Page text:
The former journalist and adviser to politicians such as Julia Gillard and Kevin Rudd, who is now the director of Hawker Britton Group, a public affairs and government relations advisory firm, says Perry has "the trifecta - Chinese, the grill and modern Western cuisine".

It's difficult to decide what Perry does best, but Fitzpatrick is impressed by the high standard of his Chinese cuisine.

"I keep meaning to take my mother, Belinda [a Hong Kong Chinese], to Spice Temple so I can show her how a Westerner has taken Chinese cooking to a whole new level. He's totally mastered it.

"Having said that, his understanding and preparation of beef is second to none.

"Also, you get the feeling he's had as many dai pai dong meals as three-Michelin-star meals over the years to keep himself grounded and in touch with the whole cuisine and dining spectrum," says Fitzpatrick.

Fitzpatrick is free in his praise - is he a friend of the chef?

Coming from Hong Kong, where everyone is completely spoiled for choice, it was fascinating to watch how another world city was approaching food and fine dining
Eamonn Fitzpatrick

"I've never met Perry and don't know much about him other than through his food and restaurants," he says.

He has, however, followed his career since the early 1990s.

"It was a whole new fine dining experience back then. Perry was already riding the crest of a big wave in Aussie cuisine with the likes of Tetsuya Wakuda, Tony Bilson and others who were transforming the whole dining scene.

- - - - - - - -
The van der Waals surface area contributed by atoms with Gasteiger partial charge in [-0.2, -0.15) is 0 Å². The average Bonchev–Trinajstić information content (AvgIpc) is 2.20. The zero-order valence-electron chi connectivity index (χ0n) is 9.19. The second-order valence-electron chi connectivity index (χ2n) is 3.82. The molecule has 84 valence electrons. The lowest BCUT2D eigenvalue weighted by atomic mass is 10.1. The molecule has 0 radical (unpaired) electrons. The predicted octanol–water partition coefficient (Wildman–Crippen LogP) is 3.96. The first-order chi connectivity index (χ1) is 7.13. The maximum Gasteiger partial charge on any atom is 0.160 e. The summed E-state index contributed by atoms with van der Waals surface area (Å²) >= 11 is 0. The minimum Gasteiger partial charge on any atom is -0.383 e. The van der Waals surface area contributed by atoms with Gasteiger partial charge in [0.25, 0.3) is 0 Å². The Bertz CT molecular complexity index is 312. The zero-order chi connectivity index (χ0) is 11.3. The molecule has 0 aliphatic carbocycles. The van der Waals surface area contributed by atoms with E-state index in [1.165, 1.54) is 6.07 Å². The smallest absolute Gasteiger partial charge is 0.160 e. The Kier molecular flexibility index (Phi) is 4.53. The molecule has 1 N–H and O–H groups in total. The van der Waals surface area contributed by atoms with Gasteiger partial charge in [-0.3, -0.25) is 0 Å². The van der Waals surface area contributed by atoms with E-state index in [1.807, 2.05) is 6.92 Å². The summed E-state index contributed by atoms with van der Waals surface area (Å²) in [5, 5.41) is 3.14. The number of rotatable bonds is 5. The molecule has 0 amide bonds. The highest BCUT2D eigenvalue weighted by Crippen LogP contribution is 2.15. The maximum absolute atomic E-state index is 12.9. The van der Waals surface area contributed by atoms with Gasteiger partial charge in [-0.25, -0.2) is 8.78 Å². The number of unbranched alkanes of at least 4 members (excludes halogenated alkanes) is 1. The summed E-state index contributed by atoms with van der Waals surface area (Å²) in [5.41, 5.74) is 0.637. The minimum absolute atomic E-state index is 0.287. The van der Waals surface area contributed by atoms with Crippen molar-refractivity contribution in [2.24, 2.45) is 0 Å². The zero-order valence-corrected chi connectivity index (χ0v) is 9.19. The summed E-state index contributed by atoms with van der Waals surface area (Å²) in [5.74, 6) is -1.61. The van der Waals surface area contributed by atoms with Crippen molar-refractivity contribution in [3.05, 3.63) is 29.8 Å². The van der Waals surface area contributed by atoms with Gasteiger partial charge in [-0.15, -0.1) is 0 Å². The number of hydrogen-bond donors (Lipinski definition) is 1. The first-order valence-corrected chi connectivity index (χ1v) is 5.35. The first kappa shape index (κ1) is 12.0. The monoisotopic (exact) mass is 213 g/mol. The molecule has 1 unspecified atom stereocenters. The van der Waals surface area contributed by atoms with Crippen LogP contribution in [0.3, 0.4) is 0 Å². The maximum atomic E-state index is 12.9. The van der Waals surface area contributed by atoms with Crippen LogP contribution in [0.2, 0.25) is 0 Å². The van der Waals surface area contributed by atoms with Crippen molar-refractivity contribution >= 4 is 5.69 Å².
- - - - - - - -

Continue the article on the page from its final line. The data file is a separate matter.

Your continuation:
"He already has major success with a couple of places around town but, for me, I think with Rockpool he set a new level.

"Coming from Hong Kong, where everyone is completely spoiled for choice, it was fascinating to watch how another world city was approaching food and fine dining," says Fitzpatrick.

While Hong Kong has been an inspiration to Perry, a look at the market is also a reminder of some of the challenges he faces in bringing his take on Chinese cuisine to an Australian audience.

Some ingredients can be hard to find in Australia, where "the vegetables tend to be bigger and not as concentrated in flavour".

Perry also says that he has had to seek out specialist suppliers to bring in the quality of dry goods he wants.

"We use a good number of dried seafoods and salted and preserved things like the mustard greens. It's got great texture and flavour," says Perry, as the local shoppers barge their way past us in search of some lunchtime bak choi.